It was a ''red-letter day'' for the US Postal Service (USPS).
At a meeting here of the Board of Governors of the Postal Service, Postmaster General William F. Bolger said the first-class stamp will probably remain at 20 cents for about two more years.
On the same day, a panel of the National Academy of Public Administration unveiled an ''Evaluation of the United States Postal Service'' which, on balance , gave high marks to the institution most Americans still call ''the post office.''
Alan Dean, chairman of the 10-member panel that spent nine months studying the USPS, told a press conference, ''While there have been some shortfalls, the USPS has accomplished an outstanding implementation'' of the 1970 Postal Reorganization Act.
He termed the organization and management of the Postal Service ''indisputably superior'' to the former Post Office Department. But he said the panel concluded the USPS had, ''in its successful efforts to reduce costs and increase productivity,'' neglected problems of employee courtesy and customer services. The panel also said the rate-setting machinery needed overhauling.
The evaluation was commissioned by Postmaster General Bolger on July 2, 1981 - the Postal Service's 10th anniversary. The National Academy of Public Administration is based in Washington, D.C., and since its founding in 1967 has conducted many such evaluations of government agencies.
Assisted by a 12-member staff, the panel visited postal facilities and interviewed more than 100 USPS officials, major users of the Postal Service, union representatives, competitors of the USPS, and others. There was no dissent to the final report, said acadamy president George H. Esser.
The evaluation panel found the Postal Service basically sound ''despite some contradictions in the Reorganization Act.'' It said the USPS ''is primarily a public service'' and ''must remain accountable to the Congress and the American people.''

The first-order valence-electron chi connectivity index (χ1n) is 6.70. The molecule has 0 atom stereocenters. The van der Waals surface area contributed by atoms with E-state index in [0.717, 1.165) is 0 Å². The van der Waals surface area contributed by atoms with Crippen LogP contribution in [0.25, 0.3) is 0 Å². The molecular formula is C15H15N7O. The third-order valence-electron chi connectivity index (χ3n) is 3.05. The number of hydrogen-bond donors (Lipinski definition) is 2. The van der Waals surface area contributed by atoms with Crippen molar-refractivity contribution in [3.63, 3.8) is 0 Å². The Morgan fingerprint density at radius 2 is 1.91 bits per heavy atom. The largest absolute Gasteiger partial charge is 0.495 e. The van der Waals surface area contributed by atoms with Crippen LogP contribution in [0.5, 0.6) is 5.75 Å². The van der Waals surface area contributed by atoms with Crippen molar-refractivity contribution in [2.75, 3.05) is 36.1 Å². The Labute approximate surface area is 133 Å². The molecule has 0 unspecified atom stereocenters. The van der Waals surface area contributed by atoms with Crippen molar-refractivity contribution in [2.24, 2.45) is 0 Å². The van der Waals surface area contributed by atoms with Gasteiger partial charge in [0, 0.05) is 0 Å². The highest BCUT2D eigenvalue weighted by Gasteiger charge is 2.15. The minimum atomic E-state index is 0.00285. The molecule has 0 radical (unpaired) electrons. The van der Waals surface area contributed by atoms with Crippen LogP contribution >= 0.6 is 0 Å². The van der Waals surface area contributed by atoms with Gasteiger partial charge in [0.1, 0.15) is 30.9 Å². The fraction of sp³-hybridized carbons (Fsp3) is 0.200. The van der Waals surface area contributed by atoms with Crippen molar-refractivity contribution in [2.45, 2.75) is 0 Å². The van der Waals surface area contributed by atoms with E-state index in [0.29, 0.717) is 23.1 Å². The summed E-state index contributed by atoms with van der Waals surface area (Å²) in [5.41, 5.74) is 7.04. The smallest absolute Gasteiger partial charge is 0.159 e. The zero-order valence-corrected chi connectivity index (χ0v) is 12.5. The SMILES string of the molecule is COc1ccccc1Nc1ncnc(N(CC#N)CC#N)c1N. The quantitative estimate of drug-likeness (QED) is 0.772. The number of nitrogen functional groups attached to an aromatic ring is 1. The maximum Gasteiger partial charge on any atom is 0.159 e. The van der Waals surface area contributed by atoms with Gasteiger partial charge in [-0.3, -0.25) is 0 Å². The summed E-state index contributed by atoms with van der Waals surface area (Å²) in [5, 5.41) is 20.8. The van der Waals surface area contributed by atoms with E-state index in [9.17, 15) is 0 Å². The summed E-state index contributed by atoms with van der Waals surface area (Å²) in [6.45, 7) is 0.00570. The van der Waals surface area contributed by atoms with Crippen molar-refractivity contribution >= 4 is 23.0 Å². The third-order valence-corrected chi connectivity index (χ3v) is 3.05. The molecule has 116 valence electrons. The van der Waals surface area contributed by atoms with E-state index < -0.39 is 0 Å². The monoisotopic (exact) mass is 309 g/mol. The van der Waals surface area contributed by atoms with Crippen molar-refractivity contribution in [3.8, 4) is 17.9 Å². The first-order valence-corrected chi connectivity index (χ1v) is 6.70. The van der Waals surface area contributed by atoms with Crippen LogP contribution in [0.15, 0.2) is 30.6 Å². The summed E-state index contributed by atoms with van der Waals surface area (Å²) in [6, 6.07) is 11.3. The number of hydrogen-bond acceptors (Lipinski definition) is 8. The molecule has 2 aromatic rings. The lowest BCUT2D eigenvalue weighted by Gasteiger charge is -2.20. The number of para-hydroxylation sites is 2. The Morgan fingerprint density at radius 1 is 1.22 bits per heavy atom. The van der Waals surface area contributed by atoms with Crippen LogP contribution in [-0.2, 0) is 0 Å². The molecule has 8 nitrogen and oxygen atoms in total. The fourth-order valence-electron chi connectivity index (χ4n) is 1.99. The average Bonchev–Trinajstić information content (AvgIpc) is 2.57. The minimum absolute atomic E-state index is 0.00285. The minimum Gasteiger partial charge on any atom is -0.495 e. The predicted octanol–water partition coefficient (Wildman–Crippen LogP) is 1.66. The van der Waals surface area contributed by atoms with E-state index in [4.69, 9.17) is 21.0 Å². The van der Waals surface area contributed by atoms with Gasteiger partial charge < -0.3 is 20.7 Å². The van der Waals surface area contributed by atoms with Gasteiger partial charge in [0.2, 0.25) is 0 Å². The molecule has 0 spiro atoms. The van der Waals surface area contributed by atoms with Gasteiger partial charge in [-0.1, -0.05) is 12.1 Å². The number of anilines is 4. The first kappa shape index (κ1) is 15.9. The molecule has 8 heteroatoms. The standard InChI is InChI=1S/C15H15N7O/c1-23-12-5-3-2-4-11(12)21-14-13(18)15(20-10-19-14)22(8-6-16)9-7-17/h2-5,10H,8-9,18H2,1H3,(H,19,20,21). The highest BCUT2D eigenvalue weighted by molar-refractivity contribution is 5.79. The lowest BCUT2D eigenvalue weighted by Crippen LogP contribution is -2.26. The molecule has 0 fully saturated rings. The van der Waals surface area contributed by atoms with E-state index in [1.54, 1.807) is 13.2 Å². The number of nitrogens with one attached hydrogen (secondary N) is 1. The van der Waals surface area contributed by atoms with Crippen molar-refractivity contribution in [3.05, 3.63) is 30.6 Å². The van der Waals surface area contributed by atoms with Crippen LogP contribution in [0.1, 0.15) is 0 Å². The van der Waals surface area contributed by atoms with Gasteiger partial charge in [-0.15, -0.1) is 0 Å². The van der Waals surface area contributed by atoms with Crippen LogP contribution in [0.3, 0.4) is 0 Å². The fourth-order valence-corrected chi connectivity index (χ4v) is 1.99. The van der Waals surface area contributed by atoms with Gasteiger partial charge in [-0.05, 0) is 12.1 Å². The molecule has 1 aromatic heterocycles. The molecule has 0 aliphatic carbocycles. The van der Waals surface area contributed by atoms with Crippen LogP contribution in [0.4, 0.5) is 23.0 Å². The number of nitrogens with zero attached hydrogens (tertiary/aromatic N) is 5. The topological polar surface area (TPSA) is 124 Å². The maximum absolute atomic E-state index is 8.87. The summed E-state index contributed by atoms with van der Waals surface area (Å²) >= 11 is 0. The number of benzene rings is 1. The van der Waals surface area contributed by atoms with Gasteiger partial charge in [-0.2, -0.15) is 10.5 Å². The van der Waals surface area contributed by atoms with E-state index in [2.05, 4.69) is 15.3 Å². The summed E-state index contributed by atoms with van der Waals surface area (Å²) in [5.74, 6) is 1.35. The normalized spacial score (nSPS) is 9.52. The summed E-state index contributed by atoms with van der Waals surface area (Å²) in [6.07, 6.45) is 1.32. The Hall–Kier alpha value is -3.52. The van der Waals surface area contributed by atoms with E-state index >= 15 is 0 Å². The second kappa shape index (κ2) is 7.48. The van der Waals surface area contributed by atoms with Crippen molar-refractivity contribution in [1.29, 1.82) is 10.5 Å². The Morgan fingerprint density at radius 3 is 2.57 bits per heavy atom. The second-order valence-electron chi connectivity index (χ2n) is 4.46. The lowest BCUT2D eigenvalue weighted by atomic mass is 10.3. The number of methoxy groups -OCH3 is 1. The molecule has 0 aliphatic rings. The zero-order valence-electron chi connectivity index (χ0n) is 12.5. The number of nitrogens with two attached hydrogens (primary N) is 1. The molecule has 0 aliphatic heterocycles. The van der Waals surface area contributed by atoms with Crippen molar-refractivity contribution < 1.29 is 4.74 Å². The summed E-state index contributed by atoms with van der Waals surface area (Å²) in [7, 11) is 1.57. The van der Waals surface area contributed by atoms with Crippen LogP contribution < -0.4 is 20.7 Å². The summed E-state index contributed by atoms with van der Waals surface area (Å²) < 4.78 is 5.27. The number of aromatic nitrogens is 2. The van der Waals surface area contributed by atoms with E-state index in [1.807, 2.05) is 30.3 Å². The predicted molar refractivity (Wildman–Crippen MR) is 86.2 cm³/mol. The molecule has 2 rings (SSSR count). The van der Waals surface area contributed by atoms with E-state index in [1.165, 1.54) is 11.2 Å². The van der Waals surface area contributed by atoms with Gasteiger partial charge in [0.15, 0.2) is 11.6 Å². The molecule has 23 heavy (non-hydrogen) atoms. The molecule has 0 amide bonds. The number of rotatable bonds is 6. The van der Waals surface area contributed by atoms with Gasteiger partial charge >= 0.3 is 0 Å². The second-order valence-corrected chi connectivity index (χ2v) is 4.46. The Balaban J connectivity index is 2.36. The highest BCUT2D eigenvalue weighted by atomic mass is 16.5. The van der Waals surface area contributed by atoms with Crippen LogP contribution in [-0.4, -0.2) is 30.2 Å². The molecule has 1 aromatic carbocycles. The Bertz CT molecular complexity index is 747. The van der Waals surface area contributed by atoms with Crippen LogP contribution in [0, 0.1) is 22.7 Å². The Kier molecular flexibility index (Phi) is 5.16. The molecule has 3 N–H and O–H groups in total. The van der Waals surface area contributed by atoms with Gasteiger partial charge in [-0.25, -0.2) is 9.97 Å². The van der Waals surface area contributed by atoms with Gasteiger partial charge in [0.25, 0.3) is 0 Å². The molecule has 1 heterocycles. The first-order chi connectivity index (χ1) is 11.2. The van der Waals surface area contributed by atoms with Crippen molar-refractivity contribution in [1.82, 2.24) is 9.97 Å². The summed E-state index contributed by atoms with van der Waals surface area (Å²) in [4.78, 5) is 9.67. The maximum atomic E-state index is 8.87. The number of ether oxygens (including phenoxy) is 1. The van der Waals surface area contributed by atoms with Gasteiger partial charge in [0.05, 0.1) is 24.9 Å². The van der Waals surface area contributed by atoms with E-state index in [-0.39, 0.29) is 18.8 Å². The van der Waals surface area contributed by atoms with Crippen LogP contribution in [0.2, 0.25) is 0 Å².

It cited ''depoliticization'' of appointments, promotions, and management decisions as ''an outstanding achievement of postal reform.'' And it lauded the USPS management as ''aggressive and intelligent in tackling its problems through new methods. . . .''
The Board of Governors of the Postal Service, said the panel report, ''should be continued and strengthened,'' but it ''should shift its primary focus from internal management toward how the USPS interacts with the economy and the public.'' Particularly noted were attempts to inaugurate such steps as closing small post offices and requiring a nine-digit ZIP code ''without enough consideration of and preparation for negative public and congressional response. USPS should improve its public-relations planning.''
The ''cumbersome'' ratemaking process, in which the Postal Rate Commission and the USPS Board of Governors share responsiblity, was singled out for special criticism. The panel said that although ''Congress should not set (postal) rates ,'' it should reform the process. Three possible solutions were suggested: give a strengthened Rate Commission the basic ratemaking authority while providing for an override on a two-thirds vote of the Board of Governors; give the USPS governors the rate-setting power, subject to congressional override; or move postal rate-setting to the jurisdiction of the Federal Communications Commission.
Addressing one of the major complaints of average Americans, the report suggests that the Postal Service, instead of merely measuring the period between postmarking mail and arrival at the destination post office, ''measure the full period between deposit and delivery of mail'' - that is, how long it takes a personal letter to get from a blue mail box to a home mailbox.
The panel says ''planning, research, and development in USPS have been deficient and should be substantially improved.'' To meet the challenge of fast-growing electronic communication, the Postal Service should establish a technology advisory group of outside experts, the report urges.
Although the panel takes note of ''undesirable features of the postal wage and manpower structure that remain to be resolved'' and points to poor labor-management relations at many large postal facilities, it makes no specific recommendations in this area. It says a new ''employee involvement process'' could help improve relations, and it suggests establishment of labor-management committees at major facilities to implement the ''involvement'' program.
Postmaster General Bolger issued a brief comment on the report July 7, saying , ''The panel of experts has raised a number of issues that require attention and study. We will be looking at each of those areas as we examine ways to improve the Postal Service.''